Unions concerned by plan to give business bigger say in university funding
Industry to have central role in oversight of how €300m education fund is spent
Ictu has written to Minister for Education Joe McHugh seeking a meeting to raise concerns
Trade unions are seeking an urgent meeting with the Minister for Education to raise “grave concerns” over plans to give big business a greater say in where hundreds of millions of euro in university investment will be spent.
It follows an Irish Times report which said a new “oversight arrangement” is to be established which will facilitate employers having a greater say in the strategic direction of €300 million in education spending.
The Government last October announced details of a five-year “human capital initiative” for higher and further education. This funding will be drawn from a large surplus which has accumulated in the National Training Fund, which is resourced from a levy on employers.
The levy currently amounts to 0.8 per cent of reckonable earnings of most insured workers. It is collected as part of employers’ PRSI, and there are plans to increase this rate to 1 per cent.
Patricia King, general secretary of the Irish Congress of Trade Unions (Ictu) has written to Minister for Education Joe McHugh in recent days warning that such a move would “erode academic freedom”.
“It is a worrying development that the previous minister Richard Bruton appears so willing to trade a greater say for employers in the strategic direction of policy and investment in return for this modest increase,” she wrote.
“Education policy and decision-making must continue to be autonomous and unconstrained of employers’ influence.”
She added: “The ever increasing emphasis on the higher education and further education and training sectors to prioritise the immediate needs of industry and business, above all else, not only erodes academic freedom; such a policy approach is out of step with the times.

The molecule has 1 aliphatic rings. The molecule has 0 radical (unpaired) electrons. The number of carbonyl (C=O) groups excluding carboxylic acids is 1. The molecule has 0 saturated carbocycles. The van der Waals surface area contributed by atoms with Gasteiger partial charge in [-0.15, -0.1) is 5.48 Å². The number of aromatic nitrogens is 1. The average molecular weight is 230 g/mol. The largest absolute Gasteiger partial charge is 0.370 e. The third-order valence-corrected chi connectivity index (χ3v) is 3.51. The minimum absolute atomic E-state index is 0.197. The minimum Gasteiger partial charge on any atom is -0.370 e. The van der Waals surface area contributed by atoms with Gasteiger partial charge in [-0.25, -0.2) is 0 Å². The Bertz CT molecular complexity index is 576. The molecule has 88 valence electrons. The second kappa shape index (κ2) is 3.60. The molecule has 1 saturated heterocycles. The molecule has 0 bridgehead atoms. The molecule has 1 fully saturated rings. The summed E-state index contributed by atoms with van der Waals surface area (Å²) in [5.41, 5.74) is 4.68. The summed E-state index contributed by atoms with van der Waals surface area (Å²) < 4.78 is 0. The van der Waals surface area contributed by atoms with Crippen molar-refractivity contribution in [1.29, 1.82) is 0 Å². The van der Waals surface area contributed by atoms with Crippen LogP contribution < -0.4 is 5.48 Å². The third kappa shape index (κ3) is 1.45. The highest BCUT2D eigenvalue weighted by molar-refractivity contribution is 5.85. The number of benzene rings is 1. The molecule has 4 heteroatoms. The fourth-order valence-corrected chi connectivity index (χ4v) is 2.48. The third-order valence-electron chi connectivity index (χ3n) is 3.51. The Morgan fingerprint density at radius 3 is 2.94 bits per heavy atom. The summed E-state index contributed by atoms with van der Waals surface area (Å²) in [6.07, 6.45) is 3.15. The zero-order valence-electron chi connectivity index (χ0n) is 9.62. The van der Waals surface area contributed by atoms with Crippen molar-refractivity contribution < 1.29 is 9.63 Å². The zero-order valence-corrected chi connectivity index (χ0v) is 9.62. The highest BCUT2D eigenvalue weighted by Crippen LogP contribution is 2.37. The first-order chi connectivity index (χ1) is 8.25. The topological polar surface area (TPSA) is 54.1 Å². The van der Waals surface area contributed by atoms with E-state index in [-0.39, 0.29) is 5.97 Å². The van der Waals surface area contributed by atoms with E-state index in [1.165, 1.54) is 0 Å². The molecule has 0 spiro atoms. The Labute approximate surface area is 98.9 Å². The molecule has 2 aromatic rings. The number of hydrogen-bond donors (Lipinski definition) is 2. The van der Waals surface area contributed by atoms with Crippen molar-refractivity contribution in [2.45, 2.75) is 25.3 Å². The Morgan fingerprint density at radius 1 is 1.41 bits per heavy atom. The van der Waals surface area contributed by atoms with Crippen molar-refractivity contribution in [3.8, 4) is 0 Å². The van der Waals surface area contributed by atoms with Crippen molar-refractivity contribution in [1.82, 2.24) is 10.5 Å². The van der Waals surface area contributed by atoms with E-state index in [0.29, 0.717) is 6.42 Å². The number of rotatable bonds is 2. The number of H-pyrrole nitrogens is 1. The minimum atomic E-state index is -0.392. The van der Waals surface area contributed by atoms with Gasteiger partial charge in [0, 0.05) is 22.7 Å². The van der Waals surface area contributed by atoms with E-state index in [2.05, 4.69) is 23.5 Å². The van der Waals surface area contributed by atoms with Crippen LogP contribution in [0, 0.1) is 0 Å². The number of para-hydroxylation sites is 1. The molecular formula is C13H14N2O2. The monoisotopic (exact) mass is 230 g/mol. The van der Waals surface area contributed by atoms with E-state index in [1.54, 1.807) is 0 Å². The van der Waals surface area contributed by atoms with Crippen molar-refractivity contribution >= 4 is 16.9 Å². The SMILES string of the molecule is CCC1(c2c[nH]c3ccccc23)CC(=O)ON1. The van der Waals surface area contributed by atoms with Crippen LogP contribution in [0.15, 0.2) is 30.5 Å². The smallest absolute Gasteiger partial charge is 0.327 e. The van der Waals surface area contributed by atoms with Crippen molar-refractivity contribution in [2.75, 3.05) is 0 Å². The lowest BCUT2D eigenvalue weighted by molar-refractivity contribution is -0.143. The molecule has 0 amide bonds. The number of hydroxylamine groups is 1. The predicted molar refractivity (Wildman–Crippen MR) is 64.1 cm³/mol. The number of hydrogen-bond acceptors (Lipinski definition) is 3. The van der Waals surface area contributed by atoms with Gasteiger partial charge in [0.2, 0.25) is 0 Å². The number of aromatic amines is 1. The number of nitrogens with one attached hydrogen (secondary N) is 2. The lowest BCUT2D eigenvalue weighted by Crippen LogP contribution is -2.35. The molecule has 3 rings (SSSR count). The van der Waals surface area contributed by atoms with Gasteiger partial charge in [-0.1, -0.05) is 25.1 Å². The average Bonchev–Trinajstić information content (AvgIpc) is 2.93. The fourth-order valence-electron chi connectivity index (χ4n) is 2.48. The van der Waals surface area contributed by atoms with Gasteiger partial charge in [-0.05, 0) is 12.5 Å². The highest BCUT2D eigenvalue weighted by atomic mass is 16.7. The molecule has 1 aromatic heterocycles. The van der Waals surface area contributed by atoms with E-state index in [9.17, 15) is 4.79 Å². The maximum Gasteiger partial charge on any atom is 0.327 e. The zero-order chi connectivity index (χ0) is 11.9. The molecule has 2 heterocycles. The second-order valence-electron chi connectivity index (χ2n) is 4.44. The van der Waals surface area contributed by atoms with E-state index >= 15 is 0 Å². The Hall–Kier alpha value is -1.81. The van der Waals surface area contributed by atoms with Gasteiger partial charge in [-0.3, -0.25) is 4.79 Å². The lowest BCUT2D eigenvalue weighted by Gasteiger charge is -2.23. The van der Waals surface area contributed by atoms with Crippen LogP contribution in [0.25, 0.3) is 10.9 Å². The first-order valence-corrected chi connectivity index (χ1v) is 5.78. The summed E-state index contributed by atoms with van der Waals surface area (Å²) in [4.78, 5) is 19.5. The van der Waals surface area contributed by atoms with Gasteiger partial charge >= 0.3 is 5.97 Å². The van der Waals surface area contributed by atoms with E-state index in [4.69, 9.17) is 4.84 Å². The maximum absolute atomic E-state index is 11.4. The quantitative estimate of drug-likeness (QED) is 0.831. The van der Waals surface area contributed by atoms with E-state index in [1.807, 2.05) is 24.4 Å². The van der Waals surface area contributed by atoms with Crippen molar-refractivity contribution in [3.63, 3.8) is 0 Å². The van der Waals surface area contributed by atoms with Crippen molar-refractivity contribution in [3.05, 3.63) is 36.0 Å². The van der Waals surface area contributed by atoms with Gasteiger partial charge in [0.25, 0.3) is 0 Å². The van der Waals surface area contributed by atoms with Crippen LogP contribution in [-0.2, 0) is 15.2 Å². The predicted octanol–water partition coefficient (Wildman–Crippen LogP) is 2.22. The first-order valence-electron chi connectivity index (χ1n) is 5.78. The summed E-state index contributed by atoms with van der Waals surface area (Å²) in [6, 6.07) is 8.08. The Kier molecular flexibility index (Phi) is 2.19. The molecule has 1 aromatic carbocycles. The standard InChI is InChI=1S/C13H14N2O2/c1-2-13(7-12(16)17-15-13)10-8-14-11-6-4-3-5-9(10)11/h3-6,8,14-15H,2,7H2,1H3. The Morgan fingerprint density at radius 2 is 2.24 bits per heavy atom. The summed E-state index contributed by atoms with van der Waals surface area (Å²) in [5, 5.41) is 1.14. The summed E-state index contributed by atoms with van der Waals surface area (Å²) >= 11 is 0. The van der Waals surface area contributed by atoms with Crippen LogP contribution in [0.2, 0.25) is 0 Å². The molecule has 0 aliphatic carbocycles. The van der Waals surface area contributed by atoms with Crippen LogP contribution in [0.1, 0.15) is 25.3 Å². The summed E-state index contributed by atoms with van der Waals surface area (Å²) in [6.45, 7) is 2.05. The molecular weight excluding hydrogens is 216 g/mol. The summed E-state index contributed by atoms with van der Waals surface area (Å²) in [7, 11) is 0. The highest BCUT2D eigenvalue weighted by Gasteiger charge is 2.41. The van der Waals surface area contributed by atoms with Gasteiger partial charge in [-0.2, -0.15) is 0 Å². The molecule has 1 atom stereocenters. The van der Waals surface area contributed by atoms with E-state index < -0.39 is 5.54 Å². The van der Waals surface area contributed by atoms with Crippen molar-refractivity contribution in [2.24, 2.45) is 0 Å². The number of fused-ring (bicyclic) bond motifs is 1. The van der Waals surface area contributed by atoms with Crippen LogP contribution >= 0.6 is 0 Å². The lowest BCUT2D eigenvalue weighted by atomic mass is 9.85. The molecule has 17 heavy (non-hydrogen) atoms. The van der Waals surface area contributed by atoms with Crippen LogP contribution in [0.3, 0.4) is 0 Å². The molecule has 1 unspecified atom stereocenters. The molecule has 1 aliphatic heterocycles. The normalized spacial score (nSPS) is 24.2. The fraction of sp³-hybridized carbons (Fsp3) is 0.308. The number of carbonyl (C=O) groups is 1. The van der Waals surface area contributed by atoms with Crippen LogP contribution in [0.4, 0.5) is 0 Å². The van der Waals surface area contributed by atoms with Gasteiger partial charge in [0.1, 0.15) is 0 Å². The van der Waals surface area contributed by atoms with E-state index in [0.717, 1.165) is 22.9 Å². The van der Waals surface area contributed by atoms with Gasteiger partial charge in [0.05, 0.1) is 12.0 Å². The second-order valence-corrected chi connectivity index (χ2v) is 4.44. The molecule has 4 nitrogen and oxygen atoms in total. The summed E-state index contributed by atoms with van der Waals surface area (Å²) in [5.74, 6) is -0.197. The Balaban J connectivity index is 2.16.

Ms King said rapid technological development and multiple career changes over longer working lives means today’s students, and tomorrow’s workers, require a “broader set of transferable skills and competencies if they are to achieve their full potential”.
In a statement, Ictu social policy officer, Dr Laura Bambrick added that the €300 million in funding cannot be confined to initiatives directly relevant to the needs of employers.
“Upskilling and reskilling opportunities must be made available for all workers, especially workers at risk of displacement from technology, Brexit and the transition to a low carbon economy,” she said.
“As we have seen in recent weeks, workers in carbon heavy sectors face significant employment challenges.”
However, employers group Ibec has said the ring-fenced fund is a good idea and insisted industry and academia share the same key goals.
“Employers want to ensure we are preparing people for a constantly changing world and producing well-educated, well-rounded, resilient citizens,” said Tony Donohoe, Ibec’s head of education and social policy.
“Educationalists share the same aims, though they might use slightly different language, like the importance of a holistic education or transferable skills.”
The broad aims of the €300 million fund, according to internal records, will include meeting future skills needs of the economy; addition investment in higher education further education and training; responding to Brexit and other challenges; and addressing skills needs at a regional level.